Cyrano de Bergerac By Edmond Rostand Act I — Scene 4

THE BORE (staggered): I . . .

CYRANO (walking straight up to him): Well, what is there strange?

THE BORE (drawing back): Your Grace mistakes!

CYRANO: How now? Is't soft and dangling, like a trunk? . . .

THE BORE (same play): I never . . .

CYRANO: Is it crook'd, like an owl's beak?

THE BORE: I . . .

CYRANO: Do you see a wart upon the tip?

THE BORE: Nay . . .

CYRANO: Or a fly, that takes the air there? What Is there to stare at?

THE BORE: Oh . . .

CYRANO: What do you see?

THE BORE: But I was careful not to look — knew better.

CYRANO: And why not look at it, an if you please?

THE BORE: I was . . .

CYRANO: Oh! it disgusts you!


CYRANO: Its hue Unwholesome seems to you?


CYRANO: Or its shape?

THE BORE: No, on the contrary! . . .

CYRANO: Why then that air Disparaging? — perchance you think it large?

THE BORE (stammering): No, small, quite small — minute!

CYRANO: Minute! What now? Accuse me of a thing ridiculous! Small — my nose?

THE BORE: Heaven help me!

CYRANO: 'Tis enormous! Old Flathead, empty-headed meddler, know That I am proud possessing such appendice. 'Tis well known, a big nose is indicative Of a soul affable, and kind, and courteous, Liberal, brave, just like myself, and such As you can never dare to dream yourself, Rascal contemptible! For that witless face That my hand soon will come to cuff — is all As empty . . .

(He cuffs him.)


CYRANO: — of pride, of aspiration, Of feeling, poetry — of godlike spark Of all that appertains to my big nose, (He turns him by the shoulders, suiting the action to the word): As . . . what my boot will shortly come and kick!

THE BORE (running away): Help! Call the Guard!

CYRANO: Take notice, boobies all, Who find my visage's center ornament A thing to jest at — that it is my wont — An if the jester's noble — ere we part To let him taste my steel, and not my boot!

DE GUICHE (who, with the marquises, has come down from the stage): But he becomes a nuisance!

THE VISCOUNT DE VALVERT (shrugging his shoulders): Swaggerer!

DE GUICHE: Will no one put him down? . . .

THE VISCOUNT: No one? But wait! I'll treat him to . . . one of my quips! . . . See here! . . . (He goes up to Cyrano, who is watching him, and with a conceited air): Sir, your nose is . . . hmm . . . it is . . . very big!

CYRANO (gravely): Very!

THE VISCOUNT (laughing): Ha!

CYRANO (imperturbably): Is that all? . . .

THE VISCOUNT: What do you mean?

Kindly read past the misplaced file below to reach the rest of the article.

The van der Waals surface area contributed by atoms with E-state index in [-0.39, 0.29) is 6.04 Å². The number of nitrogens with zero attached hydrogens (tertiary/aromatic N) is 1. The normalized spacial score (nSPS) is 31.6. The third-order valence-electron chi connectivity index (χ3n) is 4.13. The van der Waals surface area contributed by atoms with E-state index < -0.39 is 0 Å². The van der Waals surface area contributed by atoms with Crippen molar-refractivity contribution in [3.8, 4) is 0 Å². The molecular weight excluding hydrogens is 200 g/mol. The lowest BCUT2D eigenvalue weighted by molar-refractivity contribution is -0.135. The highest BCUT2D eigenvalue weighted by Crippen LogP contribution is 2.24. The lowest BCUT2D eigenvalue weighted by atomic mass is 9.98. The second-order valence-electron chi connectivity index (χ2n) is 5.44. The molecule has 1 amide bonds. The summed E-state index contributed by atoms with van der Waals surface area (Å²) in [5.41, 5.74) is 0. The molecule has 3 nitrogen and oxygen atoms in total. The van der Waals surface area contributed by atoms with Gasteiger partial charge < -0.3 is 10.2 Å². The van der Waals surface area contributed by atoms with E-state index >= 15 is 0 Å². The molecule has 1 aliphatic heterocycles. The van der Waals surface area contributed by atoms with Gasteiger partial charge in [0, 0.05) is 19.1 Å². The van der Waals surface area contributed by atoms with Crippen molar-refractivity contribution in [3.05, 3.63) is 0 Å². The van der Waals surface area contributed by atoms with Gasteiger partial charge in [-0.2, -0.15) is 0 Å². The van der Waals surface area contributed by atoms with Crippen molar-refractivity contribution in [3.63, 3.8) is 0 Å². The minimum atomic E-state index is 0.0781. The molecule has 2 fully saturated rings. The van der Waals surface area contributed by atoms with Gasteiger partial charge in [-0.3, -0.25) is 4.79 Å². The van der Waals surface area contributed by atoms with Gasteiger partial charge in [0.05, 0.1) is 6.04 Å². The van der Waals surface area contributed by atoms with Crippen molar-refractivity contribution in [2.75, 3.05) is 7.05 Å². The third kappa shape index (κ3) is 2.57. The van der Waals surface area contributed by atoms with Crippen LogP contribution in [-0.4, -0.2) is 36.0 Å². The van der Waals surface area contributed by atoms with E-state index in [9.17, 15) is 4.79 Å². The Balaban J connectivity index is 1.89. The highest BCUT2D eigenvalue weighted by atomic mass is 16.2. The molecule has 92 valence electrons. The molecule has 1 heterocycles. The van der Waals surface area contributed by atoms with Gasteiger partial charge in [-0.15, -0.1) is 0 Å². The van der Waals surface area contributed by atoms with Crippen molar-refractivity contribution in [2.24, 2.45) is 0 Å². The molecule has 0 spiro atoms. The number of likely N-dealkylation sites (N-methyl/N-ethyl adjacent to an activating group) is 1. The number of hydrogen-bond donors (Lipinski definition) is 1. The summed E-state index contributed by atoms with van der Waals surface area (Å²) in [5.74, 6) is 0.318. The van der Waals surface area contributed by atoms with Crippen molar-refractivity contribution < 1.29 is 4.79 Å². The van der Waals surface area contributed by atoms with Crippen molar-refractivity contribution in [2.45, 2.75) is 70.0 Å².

CYRANO: Ah no! young blade! That was a trifle short! You might have said at least a hundred things By varying the tone . . . like this, suppose, . . . Aggressive: 'Sir, if I had such a nose I'd amputate it!' Friendly: 'When you sup It must annoy you, dipping in your cup; You need a drinking-bowl of special shape!' Descriptive: ''Tis a rock! . . . a peak! . . . a cape! — A cape, forsooth! 'Tis a peninsular!' Curious: 'How serves that oblong capsular? For scissor-sheath? Or pot to hold your ink?' Gracious: 'You love the little birds, I think? I see you've managed with a fond research To find their tiny claws a roomy perch!' Truculent: 'When you smoke your pipe . . . suppose That the tobacco-smoke spouts from your nose — Do not the neighbors, as the fumes rise higher, Cry terror-struck: "The chimney is afire"?' Considerate: 'Take care, . . . your head bowed low By such a weight . . . lest head o'er heels you go!' Tender: 'Pray get a small umbrella made, Lest its bright color in the sun should fade!' Pedantic: 'That beast Aristophanes Names Hippocamelelephantoles Must have possessed just such a solid lump Of flesh and bone, beneath his forehead's bump!' Cavalier: 'The last fashion, friend, that hook? To hang your hat on? 'Tis a useful crook!' Emphatic: 'No wind, O majestic nose, Can give THEE cold! — save when the mistral blows!' Dramatic: 'When it bleeds, what a Red Sea!' Admiring: 'Sign for a perfumery!' Lyric: 'Is this a conch? . . . a Triton you?' Simple: 'When is the monument on view?' Rustic: 'That thing a nose? Marry-come-up! 'Tis a dwarf pumpkin, or a prize turnip!' Military: 'Point against cavalry!' Practical: 'Put it in a lottery! Assuredly 'twould be the biggest prize!' Or . . . parodying Pyramus' sighs . . . 'Behold the nose that mars the harmony Of its master's phiz! blushing its treachery!' — Such, my dear sir, is what you might have said, Had you of wit or letters the least jot: But, O most lamentable man! — of wit You never had an atom, and of letters You have three letters only! — they spell Ass! And — had you had the necessary wit, To serve me all the pleasantries I quote Before this noble audience . . . e'en so, You would not have been let to utter one — Nay, not the half or quarter of such jest! I take them from myself all in good part, But not from any other man that breathes!

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